Don Lescohier on Labor Market Policy: The Case of the United States After the First World War
This paper presents and evaluates Don Lescohier's contribution to labor economics, and specifically to labor market policy. Lescohier, a prominent member of the Wisconsin Institutional School, put the labor market in the center of his investigations and tried to examine many of the factors that determine its efficient functioning, differentiating his study from the labor studies that focused on the individual mainly union worker. His analysis was essentially influenced by the progressive political climate of his time, the heterodox thought of some "non-Marshallian" British economists like Beveridge, and the newly emergent field of personnel management. Lescohier ardently proposed the creation of a federal-state centralized system of employment offices, which would undertake the difficult task of organizing the American labor market after the end of World War I. His work constituted both an interesting and significant case study, and thus deserves a higher position in the history of labor economics.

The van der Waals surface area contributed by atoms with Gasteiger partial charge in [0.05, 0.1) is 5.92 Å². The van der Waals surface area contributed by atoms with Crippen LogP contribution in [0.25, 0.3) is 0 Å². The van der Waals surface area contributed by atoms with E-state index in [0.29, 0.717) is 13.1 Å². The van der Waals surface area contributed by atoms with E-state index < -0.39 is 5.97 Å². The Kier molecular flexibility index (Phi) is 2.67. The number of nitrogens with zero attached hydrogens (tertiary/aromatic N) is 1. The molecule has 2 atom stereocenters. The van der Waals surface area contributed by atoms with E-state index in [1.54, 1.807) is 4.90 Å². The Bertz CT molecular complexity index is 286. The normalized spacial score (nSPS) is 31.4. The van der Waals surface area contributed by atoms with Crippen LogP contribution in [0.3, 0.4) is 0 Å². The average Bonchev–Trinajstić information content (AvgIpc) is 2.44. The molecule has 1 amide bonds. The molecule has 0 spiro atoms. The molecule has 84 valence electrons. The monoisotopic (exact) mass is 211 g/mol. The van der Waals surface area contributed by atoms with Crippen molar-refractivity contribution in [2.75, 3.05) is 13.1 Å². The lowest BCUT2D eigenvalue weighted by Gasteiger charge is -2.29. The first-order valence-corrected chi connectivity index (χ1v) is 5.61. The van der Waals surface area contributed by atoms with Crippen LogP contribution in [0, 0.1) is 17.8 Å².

If you experience problems downloading a file, check if you have the proper application to view it first. In case of further problems read the IDEAS help page. Note that these files are not on the IDEAS site. Please be patient as the files may be large.
As the access to this document is restricted, you may want to look for a different version under "Related research" (further below) or search for a different version of it.
When requesting a correction, please mention this item's handle: RePEc:mes:jeciss:v:45:y:2011:i:4:p:985-1010. See general information about how to correct material in RePEc.
For technical questions regarding this item, or to correct its authors, title, abstract, bibliographic or download information, contact: (Ian Winship)or (Chris Nguyen)
If references are entirely missing, you can add them using this form.